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Pugh Ready For Big Things in 2007
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Great Britain's Rhian Pugh, the 2004 European junior champion on uneven bars, told IG she is eager for this year's major competitions after spending much of last year nursing injuries.

"I am working toward making the European Championships team in April," Pugh told IG this week. "So my first competition back this year will be British Team Championships, at the beginning of April. I am also working towards making the team for the World Championships (Sept. 1-9 in Stuttgart), so that I can help us qualify for the 2008 Olympic Games."

At the 2004 European Junior Championships in Amsterdam, Pugh became the first British woman to win a European title when she placed first on uneven bars.

Pugh, a native of Wales, traveled to Melbourne for the 2005 World Championships, but suffered a back injury in training and did not compete. Last spring she competed for Wales at the Commonwealth Games (also held in Melbourne), where she placed sixth on uneven bars.

Pugh did not compete at the 2006 World Championships, held in Aarhus, Denmark, in October. There, teammate Beth Tweddle became the first British gymnast to win a world title (uneven bars), and the British women's team finished 11th. The top 12 teams at this year's Worlds will qualify for the 2008 Beijing Olympics.

Helen May, who coaches Pugh at the Bristol Hawks club in England, said Pugh is now healthy, and hopes to show British national team coaches that she will be ready for this year's Europeans and Worlds.

"It was difficult for Rhian after sustaining a compression fracture of T9 at the Worlds in Melbourne, and having to completely rest for a long period," May said. "She was given the go-ahead to train just before the Commonwealth Games, and worked very hard in order to go and represent Wales. Obviously Wales was very keen for her to compete, as was she. However, with limited time, she competed with cut-down routines and not at the peak of fitness. Following that she had a number of different minor injuries, which meant she did not compete in the British Championships, and did not retain her place in the national squad."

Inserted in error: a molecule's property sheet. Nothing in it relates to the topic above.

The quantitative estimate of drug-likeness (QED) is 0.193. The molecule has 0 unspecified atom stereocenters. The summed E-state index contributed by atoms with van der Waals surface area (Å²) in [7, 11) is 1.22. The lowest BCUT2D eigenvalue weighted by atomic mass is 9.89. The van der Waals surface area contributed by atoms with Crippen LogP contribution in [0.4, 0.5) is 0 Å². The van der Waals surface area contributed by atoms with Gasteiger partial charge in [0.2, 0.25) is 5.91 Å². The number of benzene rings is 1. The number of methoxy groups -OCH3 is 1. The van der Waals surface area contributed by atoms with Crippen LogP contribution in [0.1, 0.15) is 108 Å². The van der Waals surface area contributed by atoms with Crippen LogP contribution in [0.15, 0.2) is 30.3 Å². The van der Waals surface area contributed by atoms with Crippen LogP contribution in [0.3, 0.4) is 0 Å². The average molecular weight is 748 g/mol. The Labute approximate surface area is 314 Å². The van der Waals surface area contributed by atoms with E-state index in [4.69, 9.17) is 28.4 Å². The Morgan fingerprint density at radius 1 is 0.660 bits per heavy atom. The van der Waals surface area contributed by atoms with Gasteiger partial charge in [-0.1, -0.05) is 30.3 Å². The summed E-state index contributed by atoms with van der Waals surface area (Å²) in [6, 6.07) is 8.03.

May said the 17-year-old Pugh is determined to succeed, in and out of the gym.

"Hopefully this year she will be able to prove herself," she said. "I know she is keen to do this, so we will keep on working. In the meantime she has passed her driving test and is also doing her 'A' levels (examinations) at school. I believe when they finish in June, she will then use her gap year to concentrate on her gymnastics, which I know has always been a long-term plan of hers."

May said Tweddle's gold medal-winning performances at last year's Worlds and Europeans have generated optimism and healthy competitiveness in the British program.

"It's a really exciting time for all involved with British gymnastics," May told IG. "We've all been enjoying the success of Beth and (coach) Amanda (Harrison), who set such a great example and are such nice people, too. You couldn't ask for a better role model than Beth for all our young gymnasts in Britain. We have a number of great talents up and coming, also, so I'm hoping Britain will continue to rise in the world rankings. It is going to be hard to get into our team, which is a great position to be in."

The January/February 2007 issue of International Gymnast magazine features Beth Tweddle on the cover, and profiles of British gymnasts Ross Brewer and Aisling Williams. Rhian Pugh is featured in the profile "In With the Old," in the December 2004 issue.

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